Of the 3,000 counties in the U.S., 1,800 are made up of rural areas and small towns having no connection to a metropolitan area. These counties, home to 46 million Americans, used to have a wholesome image.
In the past, Americans dreamed of escaping the crime and crowding of the big cities and returning to the land -- or retreating to places like Andy Griffith's Mayberry, which the writer Rod Dreher described as "a sleepy, slightly eccentric country village where nothing much happens, problems are mild and manageable, and conflicts are solved through neighborliness and the application of aw-shucks common sense (usually the sheriff's)."
Alas, times have changed. Pristine countryside and idyllic small towns still exist, to be sure. Peek online and you'll find oodles of lists of the most charming, most affordable, most livable and otherwise "best" small towns in America.
Overall, though, rural areas and small towns are increasingly mired in social and economic problems. For some of these problems, they've traded places with big cities. On Dec. 29 of last year, the Wall Street Journal dug into the data to illustrate this switch under the headline, "The Divide Between America's Prosperous Cities and Struggling Small Towns -- in 20 Charts" (http://tiny.cc/…).
The disturbing trends the Journal points to include:
-- Divorce. In big cities and their suburbs, 10.3% of the adults over 15 were divorced in 2015. In small towns and rural areas, 12.1% were. It was the other way around in 1980: Divorce was much more infrequent in rural areas and small towns -- around 5% -- and much more common in big cities -- close to 8%.
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-- Teen-age births. This was another case of trading places. Big city central areas were averaging 24.3 births per 1,000 teen women in 2015, down from close to 70 in 1990. Rural areas and small towns also had a decline, but in 1990 their rate was lower than the cities at about 60. In 2015, it was higher than the cities at 43.3.
-- Cancer. Both cities and rural areas and small towns saw a decline in cancer deaths per 100,000 of population between 1980 and 2014. But the decline in cities was much bigger. As a result, rural areas and small towns went from having a lower rate of cancer deaths than cities in 1980 to having a higher rate in 2014. Cardiovascular-disease deaths showed a similar trend.
-- Violent crime. Rural areas and small towns had fewer violent crimes than big cities in 2015, but the gap had closed so much over the previous two decades as to essentially wipe out the "safety premium" the country had enjoyed, giving urban families wanting to raise their children in safe environments less incentive to move to the country.
-- Population. Large metro centers and their suburbs had 9%-plus more people in 2016 than in 2007, whereas the growth in rural and small-town population was only 0.4%. If current trends continue, rural areas and small towns could soon experience more deaths than births. That's already happening in some rural and small-town communities.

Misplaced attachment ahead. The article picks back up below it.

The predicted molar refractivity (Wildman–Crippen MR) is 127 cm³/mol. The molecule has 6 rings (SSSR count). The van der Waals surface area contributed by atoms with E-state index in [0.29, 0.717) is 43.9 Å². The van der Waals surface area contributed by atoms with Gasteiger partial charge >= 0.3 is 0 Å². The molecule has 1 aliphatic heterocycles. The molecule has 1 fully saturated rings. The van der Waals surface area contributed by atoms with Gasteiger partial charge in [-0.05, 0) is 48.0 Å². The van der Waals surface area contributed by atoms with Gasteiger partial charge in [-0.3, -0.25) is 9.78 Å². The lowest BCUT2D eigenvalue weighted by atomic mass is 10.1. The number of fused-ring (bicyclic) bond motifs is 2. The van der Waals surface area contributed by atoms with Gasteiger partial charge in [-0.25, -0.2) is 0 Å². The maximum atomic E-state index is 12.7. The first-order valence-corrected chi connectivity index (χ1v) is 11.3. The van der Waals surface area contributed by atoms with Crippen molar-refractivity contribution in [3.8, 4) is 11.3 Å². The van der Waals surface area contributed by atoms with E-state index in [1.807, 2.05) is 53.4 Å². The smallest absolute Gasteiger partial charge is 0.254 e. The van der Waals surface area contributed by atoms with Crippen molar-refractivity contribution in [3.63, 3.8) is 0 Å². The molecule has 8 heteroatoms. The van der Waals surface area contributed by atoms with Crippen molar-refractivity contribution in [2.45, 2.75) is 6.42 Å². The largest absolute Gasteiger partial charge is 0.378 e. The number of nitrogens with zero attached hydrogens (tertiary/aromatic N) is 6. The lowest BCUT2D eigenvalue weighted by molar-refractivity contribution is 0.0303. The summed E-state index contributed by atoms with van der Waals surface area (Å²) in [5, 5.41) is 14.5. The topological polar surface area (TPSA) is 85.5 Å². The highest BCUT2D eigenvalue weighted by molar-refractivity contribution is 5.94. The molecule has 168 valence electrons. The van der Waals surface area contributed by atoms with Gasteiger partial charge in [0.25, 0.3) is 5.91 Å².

-- Working men. In rural areas and small towns, the male labor-force participation rate (the percentage of men who either have a job or are actively looking for one) fell from 65% in 1980 to 56% in 2015. There was also a decline in large metro centers and suburbs, but a much smaller one, leaving them with 2015 participation rates at 65%-plus.
-- Maternal deaths. The U.S. has the worst rate in the developed world of women dying of pregnancy-related complications, and the rate is much worse in rural areas and small towns than in large metro centers -- 2.02 deaths per 100,000 versus 1.23. The Journal notes, "From 2005 to 2014, 15% of rural hospitals closed or ended maternity services. In suburban and urban areas, 5% did."
I could go on. The Journal does, but these examples make the point. They provide statistical evidence of trends people who live in these areas see every day.
It's possible, I would concede, that some of these statistics overstate the case. They have the feel of having been selected to make a point. It's natural to wonder whether statistics might exist that counter the theme of rural decline, statistics that paint a more nuanced picture of the relative merits of city and country. You could also nitpick the statistics on methodological grounds. Different years are used, little distinction is made between rural areas and small towns, the difference between big cities and large metro centers, if there is one, is never spelled out.
Still, the Journal seems broadly right when it talks about "prosperous cities" and "struggling small towns." Economics does seem to be at the root of the problem. The jobs are in the cities. If rural America is to prosper, it needs more employment opportunities.
Extending broadband internet to more of the countryside would be a big help. According to a new report by a federal task force headed by agriculture secretary Sonny Perdue, 39% of the rural population lacked access to high-quality broadband in 2014 (http://tiny.cc/…). According to the report, "This e-connectivity gap not only prevents rural Americans from participating in the global marketplace but also limits urban Americans from accessing the innovations and products of rural America."
For rural areas and small towns to stop struggling, Washington needs to get beyond issuing reports and start delivering on oft-made promises to actually do something about rural broadband.
Urban Lehner can be reached at firstname.lastname@example.org
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